Guan, who admitted to have sneaked into Indian territory through Kibithu, one of the most difficult mountainous paths, indicated in a subsequent interrogation his “espionage” attempts.
Arunachal Pradesh home commissioner, T. Taloh, did not directly deny such instances but said the ministry of home affairs is the ultimate authority to curb movement of suspected persons.
“There may be some instances but I am not authorised to comment on that,” Taloh said today.
The incident may have been a wake-up call for the Centre, but Arunachal Pradesh, which shares a 1,080-km-long border with China, 440km with Myanmar and 160km with Bhutan, is not new to such attempts at espionage.
Another Chinese man was arrested on suspicion of being a spy from Namsai in Lohit in 1999, a police official said.
“Many of them (spies) were debarred from entering India after the ministry of home affairs gathered sufficient proof to establish them as spies,” the official, who did not wish to be quoted, said.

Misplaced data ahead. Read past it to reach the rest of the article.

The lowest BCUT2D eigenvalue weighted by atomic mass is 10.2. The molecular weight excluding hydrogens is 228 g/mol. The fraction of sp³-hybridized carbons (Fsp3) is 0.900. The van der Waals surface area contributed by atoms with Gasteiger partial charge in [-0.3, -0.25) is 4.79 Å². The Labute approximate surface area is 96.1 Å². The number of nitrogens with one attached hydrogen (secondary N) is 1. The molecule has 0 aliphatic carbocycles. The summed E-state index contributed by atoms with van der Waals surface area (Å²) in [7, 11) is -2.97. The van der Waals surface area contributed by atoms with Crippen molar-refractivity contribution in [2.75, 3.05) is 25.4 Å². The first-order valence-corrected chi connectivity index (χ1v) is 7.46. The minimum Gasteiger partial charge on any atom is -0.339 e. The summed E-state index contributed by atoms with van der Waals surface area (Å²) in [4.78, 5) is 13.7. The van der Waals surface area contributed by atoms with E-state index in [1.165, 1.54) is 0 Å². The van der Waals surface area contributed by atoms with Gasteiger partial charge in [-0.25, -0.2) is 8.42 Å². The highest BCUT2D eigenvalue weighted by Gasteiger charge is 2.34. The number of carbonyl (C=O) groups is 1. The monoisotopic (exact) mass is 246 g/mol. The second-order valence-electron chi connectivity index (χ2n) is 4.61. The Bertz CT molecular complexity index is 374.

There are instances of “espionage” activities by Americans, British and Tibetans in the state. Lynn Roberts, a US national, who worked as a member of the Inner Asia Conservation, a US-based NGO, came to Itanagar in 1998 for the first time.
Suspected to be a “spy” working for the US, he left Arunachal Pradesh after being chased by sleuths. He was blacklisted by the ministry of home affairs and was debarred from entering the country. But the man then assumed a new name, John Miceler, masqueraded as a researcher and again visited the state in 2005, before being blacklisted again.
In a span of seven years, he visited the state five times after entering Arunachal Pradesh for the first time in 1998 on a tourist visa. But soon he was found guilty of flouting visa norms.
Christopher Roy Jenkins, a Briton, who arrived in Itanagar on the invitation of the Botanical Survey of India in March 2008 to deliver lectures at seminar as a botanist, was also debarred from entering the country in March 2009 after the sleuths found him guilty by tracking his activities.
A Tibetan, Tenzing Kalsang, who worked with Man-Tse-Khang, an astrological and medicinal institute at Itanagar, was blacklisted in 2006 after the officials found his stay “objectionable” from the security point of view.